This is less of a blog post than a simple reminder. There aren’t many pressing jobs in the garden this month – things stay fairly calm until April. Late autumn and winter are a good chance to catch up on pruning, tidying, designing new beds, building log stores etc, all weather permitting, and thinking, planning, and ordering seeds for next year.
However, there are two crops which really should be planted in November for best results – garlic and broad beans. If you’re local, you can buy garlic bulbs for planting from the garlic stall at the Farmers’ Market on Saturdays. Alternatively you can find garlic at Wilkinsons in town, or Pound Farm Garden Centre on the way to Gloucester at Whaddon (opposite Wynstones School). If you grew good garlic this year, you can re-plant the cloves from your best bulbs. Probably best not to plant normal supermarket garlic as it will have been grown in warmer climates than ours, so may not do so well in the UK.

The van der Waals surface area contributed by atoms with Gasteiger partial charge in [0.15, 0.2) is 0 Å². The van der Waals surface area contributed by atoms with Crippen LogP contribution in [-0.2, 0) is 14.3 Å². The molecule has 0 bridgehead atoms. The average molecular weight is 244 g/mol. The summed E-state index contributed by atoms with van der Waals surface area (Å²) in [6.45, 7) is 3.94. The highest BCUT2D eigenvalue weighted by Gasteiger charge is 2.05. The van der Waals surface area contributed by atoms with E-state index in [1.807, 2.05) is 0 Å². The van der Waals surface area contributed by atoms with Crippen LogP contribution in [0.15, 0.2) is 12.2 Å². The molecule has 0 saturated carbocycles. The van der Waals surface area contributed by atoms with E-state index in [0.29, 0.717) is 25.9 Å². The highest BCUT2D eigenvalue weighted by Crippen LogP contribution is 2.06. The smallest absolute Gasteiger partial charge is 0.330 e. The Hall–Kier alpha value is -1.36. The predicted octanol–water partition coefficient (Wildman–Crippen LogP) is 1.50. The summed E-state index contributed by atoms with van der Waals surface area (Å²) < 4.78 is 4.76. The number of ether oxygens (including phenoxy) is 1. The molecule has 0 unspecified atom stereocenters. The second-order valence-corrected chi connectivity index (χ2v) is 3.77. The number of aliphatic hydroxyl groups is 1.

Aquadulce is the variety of broad beans to plant in November. Some other varieties are for spring planting, so be sure to buy Acquadulce (or another autumn-sowing variety if you find one). Plant the seeds about an inch deep (or deeper, see comments below), in double rows so that the plants help to support each other. Leave about 6 inches between seeds, and the same between the two rows. The next pair of rows should be about 2 feet away from the first pair of rows. A problem with planting broad beans seeds is that they sometimes get eaten by mice before they germinate – so, if you have enough seeds, you might want to sow them a bit closer together to allow for losses, then thin them out. (If they all get eaten, which is unlikely, sow them in pots in the early spring and plant out when the baby plants are about 4 inches tall).
I’m sowing saved broad bean seeds, and a mix of saved garlic and new bulbs of Isle of Wight varieties from the Farmers Market. If you have any trouble getting your garlic and broad beans locally, Tamar Organics is a very efficient small mail order company. I’m always amazed at how quickly they send things out, and their postage charge is very reasonable (£1.60, but free over £20).